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Foraging strategies, craniodental traits and interaction in the bite force of Neotropical frugivorous bats (Phyllostomidae: Stenodermatinae)


García Herrera, Leidy Viviana et al. (2022), Foraging strategies, craniodental traits and interaction in the bite force of Neotropical frugivorous bats (Phyllostomidae: Stenodermatinae), Dryad, Dataset,


1. Bats in the family Phyllostomidae exhibit great diversity in skull size and morphology that reflects the degree of resource division and ecological overlap in the group. In particular, the subfamily Stenodermatinae has high morphological diversification associated with cranial and mandibular traits that is associated with the ability to consume the full range of available fruits (soft and hard).

2. Was analyzed craniodental traits and their relationship to the bite force in 343 specimens distributed in seven species of stenodermatine bats with two foraging strategies: nomadic and sedentary frugivory. We evaluated 19 traits related to feeding and bite force in live animals by correcting bite force with body size.

3. We used a generalized linear model (GLM) and post hoc tests to determine possible relationships and differences between cranial traits, species, and sex. We also used Blomberg's K to measure the phylogenetic signal and Phylogenetic generalized least-squares (PGLS) to ensure the phylogenetic independence of the traits.

4. We found that smaller nomadic, A. anderseni and A. phaeotis have a similar bite force to the large species A. planirostris and A. lituratus; furthermore, P. helleri registered a bite force similar to that of the sedentary bat, S. giannae. Our study determined that all the features of the mandible and most of the traits of the skull have a low phylogenetic signal. Through the PGLS we found that the diet and several cranial features (mandibular toothrow length, dentary length, braincase breadth, mastoid breadth, greatest length of skull, condyloincisive length and condylocanine length) determined bite force performance among Stenodermatiane.

5. Our results reinforce that skull size is a determining factor in the bite force, but also emphasize the importance of its relationships with morphology, ecology, and phylogeny of the species, which gives us a better understanding of the evolutionary adaptions of this highly diverse Neotropical bat group.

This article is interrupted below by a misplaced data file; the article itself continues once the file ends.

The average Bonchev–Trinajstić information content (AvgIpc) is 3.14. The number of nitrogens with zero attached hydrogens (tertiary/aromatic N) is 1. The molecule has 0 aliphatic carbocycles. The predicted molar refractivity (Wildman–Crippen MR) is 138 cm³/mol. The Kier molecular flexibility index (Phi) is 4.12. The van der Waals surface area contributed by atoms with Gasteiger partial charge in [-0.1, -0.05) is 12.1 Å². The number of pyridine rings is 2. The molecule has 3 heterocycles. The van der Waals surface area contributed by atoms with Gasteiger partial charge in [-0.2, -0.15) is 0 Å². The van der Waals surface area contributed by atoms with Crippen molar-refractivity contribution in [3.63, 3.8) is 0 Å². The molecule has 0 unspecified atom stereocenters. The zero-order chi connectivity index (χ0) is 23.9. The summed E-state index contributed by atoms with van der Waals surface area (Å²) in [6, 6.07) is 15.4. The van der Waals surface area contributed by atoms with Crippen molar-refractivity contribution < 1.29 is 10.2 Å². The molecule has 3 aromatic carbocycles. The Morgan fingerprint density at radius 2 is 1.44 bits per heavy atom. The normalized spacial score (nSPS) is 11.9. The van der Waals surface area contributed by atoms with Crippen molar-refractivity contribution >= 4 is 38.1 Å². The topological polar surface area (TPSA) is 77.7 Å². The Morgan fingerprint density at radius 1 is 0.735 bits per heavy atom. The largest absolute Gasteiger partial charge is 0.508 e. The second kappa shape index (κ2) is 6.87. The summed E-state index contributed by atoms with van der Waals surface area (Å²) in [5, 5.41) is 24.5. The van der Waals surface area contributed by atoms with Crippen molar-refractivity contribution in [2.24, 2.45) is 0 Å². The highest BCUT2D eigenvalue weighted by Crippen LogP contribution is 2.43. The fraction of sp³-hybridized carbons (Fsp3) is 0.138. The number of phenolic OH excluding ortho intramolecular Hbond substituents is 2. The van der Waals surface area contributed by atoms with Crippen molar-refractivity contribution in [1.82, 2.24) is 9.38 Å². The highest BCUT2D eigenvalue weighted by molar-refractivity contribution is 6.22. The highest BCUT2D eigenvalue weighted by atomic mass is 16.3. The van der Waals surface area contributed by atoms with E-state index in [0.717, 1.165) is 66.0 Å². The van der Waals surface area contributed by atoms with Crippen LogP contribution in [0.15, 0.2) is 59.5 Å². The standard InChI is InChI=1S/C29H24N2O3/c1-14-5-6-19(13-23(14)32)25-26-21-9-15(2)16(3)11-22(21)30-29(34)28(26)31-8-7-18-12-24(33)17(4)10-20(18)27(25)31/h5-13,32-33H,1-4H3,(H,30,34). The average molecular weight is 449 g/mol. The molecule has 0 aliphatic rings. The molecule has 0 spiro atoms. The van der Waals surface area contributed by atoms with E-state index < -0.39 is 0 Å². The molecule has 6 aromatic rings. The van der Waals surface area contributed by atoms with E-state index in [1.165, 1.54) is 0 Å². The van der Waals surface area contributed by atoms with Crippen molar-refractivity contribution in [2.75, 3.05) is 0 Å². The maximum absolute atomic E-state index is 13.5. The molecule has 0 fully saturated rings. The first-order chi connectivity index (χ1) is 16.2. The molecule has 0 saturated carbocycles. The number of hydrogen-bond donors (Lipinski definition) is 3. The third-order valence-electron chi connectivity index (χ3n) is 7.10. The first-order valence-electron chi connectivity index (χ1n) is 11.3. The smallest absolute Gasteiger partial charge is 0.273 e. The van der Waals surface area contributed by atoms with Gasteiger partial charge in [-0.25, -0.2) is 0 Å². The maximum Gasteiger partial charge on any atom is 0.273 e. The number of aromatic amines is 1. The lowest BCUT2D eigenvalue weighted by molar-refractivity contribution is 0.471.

We followed two procedures for collecting data. The first involved fieldwork in selected areas of the Colombian tropical dry forest (TDF) in the department of Tolima (Figure 1; Appendix 1) from February 2019 to January 2020. Conventional survey methodology was used, including mist-nets placed along trails within forest areas, at the edge of forest remnants, and near waterbodies. Each sampling night consisted of four standard-size mist nets (12 x 2.5 m) in the forest understory, eight nets (6 x 2.5 m) in the sub-canopy and a triple high net (30 x 7 m) in clearings, with a sampling intensity of 36,288 m2 nets/h, corresponding to 864 h in 144 nights. The captured bats were handled according to the American Society of Mammalogists guidelines for the use of wild animals for research purposes (Sikes et al., 2016). After capture, the age, sex, and reproductive status were evaluated, and only adult males and adult non-pregnant, non-lactating females were used for measurements. Age was based on the degree of ossification of the wing joints. Reproductive status in females was determined by examining the nipples and palpation of the abdomen. Forearm length and body mass were recorded before euthanasia. Specimens were deposited in the biological collection of the University of Tolima CZUT-M (Ibagué, Colombia) and skulls were cleaned for craniodental morphometry (Table S1).